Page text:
Or, does it all fit neatly within the framework that Finn indeed had an awakening on Jakku, the two most powerful dark side users at the time felt it, and that EU stories have establishing a long history of desiring to kidnap Force sensitive children in order to assemble an army? 

Finn inspiring a stormtrooper rebellion may narratively satisfy the innocent vision little Anakin Skywalker had as a child – Ani dreamt that he would one day return to free all of the slaves. Will Finn inspire other Force Sensitive Troopers to experience their own awakening? The Last Jedi deleted scene seems to hint at such an outcome, where Finn calls Phasma out for squealing like a whoop hog after shutting down Starkiller Base’s shields. A group of First Order Troopers stands by listening to Finn’s story, and hesitates to fire on Finn, forcing Phasma to kill them all until she is taken down by Finn in hand-to-hand combat….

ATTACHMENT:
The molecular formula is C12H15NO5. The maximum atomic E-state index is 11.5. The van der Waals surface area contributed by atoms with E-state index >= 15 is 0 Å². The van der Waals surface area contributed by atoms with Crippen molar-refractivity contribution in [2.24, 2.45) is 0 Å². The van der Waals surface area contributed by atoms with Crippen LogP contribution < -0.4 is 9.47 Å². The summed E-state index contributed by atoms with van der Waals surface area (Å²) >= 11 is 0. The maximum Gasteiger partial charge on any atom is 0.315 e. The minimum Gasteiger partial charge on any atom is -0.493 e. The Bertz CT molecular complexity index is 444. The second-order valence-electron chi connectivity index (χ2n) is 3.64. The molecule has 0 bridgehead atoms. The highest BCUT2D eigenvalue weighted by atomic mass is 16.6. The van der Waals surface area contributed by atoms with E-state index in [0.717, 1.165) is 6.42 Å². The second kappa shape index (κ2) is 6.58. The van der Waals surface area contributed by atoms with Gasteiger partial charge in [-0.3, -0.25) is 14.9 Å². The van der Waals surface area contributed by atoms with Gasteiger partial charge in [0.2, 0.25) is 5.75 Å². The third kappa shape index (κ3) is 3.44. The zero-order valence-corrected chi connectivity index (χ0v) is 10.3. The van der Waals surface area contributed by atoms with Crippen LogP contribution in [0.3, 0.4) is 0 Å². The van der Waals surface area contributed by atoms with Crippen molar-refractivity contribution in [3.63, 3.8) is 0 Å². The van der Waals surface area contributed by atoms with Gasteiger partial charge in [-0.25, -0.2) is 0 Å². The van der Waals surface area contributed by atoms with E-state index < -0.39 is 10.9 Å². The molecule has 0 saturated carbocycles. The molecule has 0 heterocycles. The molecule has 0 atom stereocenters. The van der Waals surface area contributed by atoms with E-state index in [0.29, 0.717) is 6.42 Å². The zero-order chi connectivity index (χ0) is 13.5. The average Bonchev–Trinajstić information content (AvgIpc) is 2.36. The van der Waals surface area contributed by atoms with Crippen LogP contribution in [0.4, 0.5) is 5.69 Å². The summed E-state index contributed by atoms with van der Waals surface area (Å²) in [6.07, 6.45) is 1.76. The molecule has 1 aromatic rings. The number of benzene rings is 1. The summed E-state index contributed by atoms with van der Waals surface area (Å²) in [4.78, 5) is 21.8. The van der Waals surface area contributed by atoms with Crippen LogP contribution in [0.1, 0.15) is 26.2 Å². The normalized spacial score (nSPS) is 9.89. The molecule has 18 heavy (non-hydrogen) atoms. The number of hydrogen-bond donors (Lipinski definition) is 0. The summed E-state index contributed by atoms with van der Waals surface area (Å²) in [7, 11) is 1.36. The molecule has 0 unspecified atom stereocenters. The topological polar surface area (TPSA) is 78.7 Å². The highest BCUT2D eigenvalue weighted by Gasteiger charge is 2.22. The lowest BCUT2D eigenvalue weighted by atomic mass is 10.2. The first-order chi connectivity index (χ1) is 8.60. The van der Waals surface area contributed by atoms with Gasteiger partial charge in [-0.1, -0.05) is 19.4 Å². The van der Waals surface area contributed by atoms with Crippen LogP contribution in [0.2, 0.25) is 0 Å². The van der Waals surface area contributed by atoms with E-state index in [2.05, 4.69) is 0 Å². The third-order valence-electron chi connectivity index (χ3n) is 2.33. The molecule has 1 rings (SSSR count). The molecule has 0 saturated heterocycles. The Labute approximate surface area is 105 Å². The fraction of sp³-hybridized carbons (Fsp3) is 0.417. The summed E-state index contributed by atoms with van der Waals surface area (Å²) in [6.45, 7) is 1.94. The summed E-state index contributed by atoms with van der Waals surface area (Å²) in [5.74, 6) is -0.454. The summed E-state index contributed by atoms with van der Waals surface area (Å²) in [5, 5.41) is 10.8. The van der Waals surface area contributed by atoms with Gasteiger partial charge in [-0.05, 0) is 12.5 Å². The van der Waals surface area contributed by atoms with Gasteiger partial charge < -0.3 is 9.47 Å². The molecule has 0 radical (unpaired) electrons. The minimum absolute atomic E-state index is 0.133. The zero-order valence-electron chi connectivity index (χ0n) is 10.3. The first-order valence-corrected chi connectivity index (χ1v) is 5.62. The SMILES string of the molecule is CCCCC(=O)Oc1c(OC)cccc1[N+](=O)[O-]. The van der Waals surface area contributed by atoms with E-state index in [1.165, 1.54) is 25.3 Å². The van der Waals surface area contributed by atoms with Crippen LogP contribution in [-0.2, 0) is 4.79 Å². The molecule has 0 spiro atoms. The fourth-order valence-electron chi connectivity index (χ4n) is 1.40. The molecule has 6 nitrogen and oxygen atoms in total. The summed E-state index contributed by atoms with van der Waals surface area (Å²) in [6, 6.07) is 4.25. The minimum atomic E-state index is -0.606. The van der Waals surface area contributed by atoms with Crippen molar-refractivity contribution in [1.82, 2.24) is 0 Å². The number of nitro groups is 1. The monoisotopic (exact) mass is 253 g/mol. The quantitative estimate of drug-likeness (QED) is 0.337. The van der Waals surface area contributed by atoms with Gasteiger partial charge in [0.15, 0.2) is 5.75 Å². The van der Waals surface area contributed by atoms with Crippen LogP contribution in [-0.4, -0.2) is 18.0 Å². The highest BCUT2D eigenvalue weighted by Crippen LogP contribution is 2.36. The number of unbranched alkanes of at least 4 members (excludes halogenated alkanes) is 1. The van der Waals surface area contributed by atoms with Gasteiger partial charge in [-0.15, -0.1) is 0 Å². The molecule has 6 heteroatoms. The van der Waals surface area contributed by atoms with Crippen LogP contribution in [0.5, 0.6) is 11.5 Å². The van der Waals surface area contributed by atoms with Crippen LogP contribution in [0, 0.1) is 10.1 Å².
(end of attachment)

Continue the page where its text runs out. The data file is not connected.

From commentary at Star Wars Celebration, it’s clear that the Resistance hangs by a thread in The Rise of Skywalker. Will the Resistance find the help they need through common allies, such  as a potential reconnection with Finn’s long lost past, and sister Jannah? Or might the Resistance find some help in the most unlikeliest place through a Civil War within the First Order?

Read more about the Origins of Finn here….


  1. […]  The narrative foils between Finn and Ren are often overshadowed by Ren vs. Rey in media, marketing, and the fandom at large (the reader is assumed to be familiar with many of the narrative foils between Finn and Ren, and a link is provided for your convenience). However, these narrative foils between Ren and Finn are not only bountiful within the script, but also underscored throughout direction including the use of framing shots (below). […]